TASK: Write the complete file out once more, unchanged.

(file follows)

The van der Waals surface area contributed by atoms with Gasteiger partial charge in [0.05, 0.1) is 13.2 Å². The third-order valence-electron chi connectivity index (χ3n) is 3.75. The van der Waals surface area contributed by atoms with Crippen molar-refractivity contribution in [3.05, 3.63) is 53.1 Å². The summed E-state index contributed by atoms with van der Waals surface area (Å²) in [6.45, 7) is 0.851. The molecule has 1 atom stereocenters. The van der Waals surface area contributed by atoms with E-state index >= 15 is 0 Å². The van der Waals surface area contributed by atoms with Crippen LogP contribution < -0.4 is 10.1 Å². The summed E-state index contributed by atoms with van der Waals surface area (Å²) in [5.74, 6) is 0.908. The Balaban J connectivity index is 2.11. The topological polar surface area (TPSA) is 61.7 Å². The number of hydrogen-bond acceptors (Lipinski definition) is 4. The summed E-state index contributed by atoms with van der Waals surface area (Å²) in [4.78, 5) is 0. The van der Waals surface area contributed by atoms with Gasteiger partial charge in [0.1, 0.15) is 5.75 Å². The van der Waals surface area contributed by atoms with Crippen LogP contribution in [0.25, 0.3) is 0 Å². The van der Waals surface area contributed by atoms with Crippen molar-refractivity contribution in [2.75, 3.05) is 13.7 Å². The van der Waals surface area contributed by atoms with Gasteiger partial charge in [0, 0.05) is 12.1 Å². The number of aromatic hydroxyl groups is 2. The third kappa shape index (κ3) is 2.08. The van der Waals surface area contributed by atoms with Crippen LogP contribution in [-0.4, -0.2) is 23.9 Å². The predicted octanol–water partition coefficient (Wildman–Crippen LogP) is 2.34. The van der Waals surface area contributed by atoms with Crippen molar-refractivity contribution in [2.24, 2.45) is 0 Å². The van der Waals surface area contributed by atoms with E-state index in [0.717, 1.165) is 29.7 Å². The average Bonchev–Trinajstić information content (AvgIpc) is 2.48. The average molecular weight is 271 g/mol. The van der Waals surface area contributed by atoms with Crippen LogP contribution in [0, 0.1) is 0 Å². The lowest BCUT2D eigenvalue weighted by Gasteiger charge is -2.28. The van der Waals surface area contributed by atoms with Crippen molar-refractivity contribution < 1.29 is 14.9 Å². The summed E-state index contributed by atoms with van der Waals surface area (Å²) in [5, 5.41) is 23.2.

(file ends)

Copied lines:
The van der Waals surface area contributed by atoms with Gasteiger partial charge in [0.05, 0.1) is 13.2 Å². The third-order valence-electron chi connectivity index (χ3n) is 3.75. The van der Waals surface area contributed by atoms with Crippen molar-refractivity contribution in [3.05, 3.63) is 53.1 Å². The summed E-state index contributed by atoms with van der Waals surface area (Å²) in [6.45, 7) is 0.851. The molecule has 1 atom stereocenters. The van der Waals surface area contributed by atoms with E-state index >= 15 is 0 Å². The van der Waals surface area contributed by atoms with Crippen LogP contribution < -0.4 is 10.1 Å². The summed E-state index contributed by atoms with van der Waals surface area (Å²) in [5.74, 6) is 0.908. The Balaban J connectivity index is 2.11. The topological polar surface area (TPSA) is 61.7 Å². The number of hydrogen-bond acceptors (Lipinski definition) is 4. The summed E-state index contributed by atoms with van der Waals surface area (Å²) in [4.78, 5) is 0. The van der Waals surface area contributed by atoms with Gasteiger partial charge in [0.1, 0.15) is 5.75 Å². The van der Waals surface area contributed by atoms with Crippen LogP contribution in [0.25, 0.3) is 0 Å². The van der Waals surface area contributed by atoms with Crippen molar-refractivity contribution in [2.75, 3.05) is 13.7 Å². The van der Waals surface area contributed by atoms with Gasteiger partial charge in [0, 0.05) is 12.1 Å². The number of aromatic hydroxyl groups is 2. The third kappa shape index (κ3) is 2.08. The van der Waals surface area contributed by atoms with Crippen LogP contribution in [-0.4, -0.2) is 23.9 Å². The predicted octanol–water partition coefficient (Wildman–Crippen LogP) is 2.34. The van der Waals surface area contributed by atoms with Crippen molar-refractivity contribution in [2.24, 2.45) is 0 Å². The van der Waals surface area contributed by atoms with E-state index in [0.717, 1.165) is 29.7 Å². The average Bonchev–Trinajstić information content (AvgIpc) is 2.48. The average molecular weight is 271 g/mol. The van der Waals surface area contributed by atoms with Crippen LogP contribution in [0, 0.1) is 0 Å². The lowest BCUT2D eigenvalue weighted by Gasteiger charge is -2.28. The van der Waals surface area contributed by atoms with Crippen molar-refractivity contribution < 1.29 is 14.9 Å². The summed E-state index contributed by atoms with van der Waals surface area (Å²) in [5, 5.41) is 23.2.